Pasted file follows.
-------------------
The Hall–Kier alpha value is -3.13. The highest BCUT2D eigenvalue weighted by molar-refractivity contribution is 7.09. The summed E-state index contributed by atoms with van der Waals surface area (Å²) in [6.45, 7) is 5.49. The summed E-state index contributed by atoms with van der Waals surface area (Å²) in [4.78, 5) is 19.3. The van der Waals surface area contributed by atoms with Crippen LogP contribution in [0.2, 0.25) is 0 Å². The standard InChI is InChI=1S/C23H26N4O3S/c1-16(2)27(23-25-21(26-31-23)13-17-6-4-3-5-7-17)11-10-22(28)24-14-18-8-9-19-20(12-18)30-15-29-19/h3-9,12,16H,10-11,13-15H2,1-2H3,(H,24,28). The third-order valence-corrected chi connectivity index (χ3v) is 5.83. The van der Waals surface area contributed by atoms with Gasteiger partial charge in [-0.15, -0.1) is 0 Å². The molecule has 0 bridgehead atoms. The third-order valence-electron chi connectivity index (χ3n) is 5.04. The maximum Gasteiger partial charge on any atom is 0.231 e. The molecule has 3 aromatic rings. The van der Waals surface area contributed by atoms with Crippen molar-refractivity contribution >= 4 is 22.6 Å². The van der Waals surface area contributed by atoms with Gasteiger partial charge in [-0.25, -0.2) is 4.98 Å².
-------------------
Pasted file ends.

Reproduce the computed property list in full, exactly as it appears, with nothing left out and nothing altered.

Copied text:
The Hall–Kier alpha value is -3.13. The highest BCUT2D eigenvalue weighted by molar-refractivity contribution is 7.09. The summed E-state index contributed by atoms with van der Waals surface area (Å²) in [6.45, 7) is 5.49. The summed E-state index contributed by atoms with van der Waals surface area (Å²) in [4.78, 5) is 19.3. The van der Waals surface area contributed by atoms with Crippen LogP contribution in [0.2, 0.25) is 0 Å². The standard InChI is InChI=1S/C23H26N4O3S/c1-16(2)27(23-25-21(26-31-23)13-17-6-4-3-5-7-17)11-10-22(28)24-14-18-8-9-19-20(12-18)30-15-29-19/h3-9,12,16H,10-11,13-15H2,1-2H3,(H,24,28). The third-order valence-corrected chi connectivity index (χ3v) is 5.83. The van der Waals surface area contributed by atoms with Gasteiger partial charge in [-0.15, -0.1) is 0 Å². The molecule has 0 bridgehead atoms. The third-order valence-electron chi connectivity index (χ3n) is 5.04. The maximum Gasteiger partial charge on any atom is 0.231 e. The molecule has 3 aromatic rings. The van der Waals surface area contributed by atoms with Crippen molar-refractivity contribution >= 4 is 22.6 Å². The van der Waals surface area contributed by atoms with Gasteiger partial charge in [-0.25, -0.2) is 4.98 Å².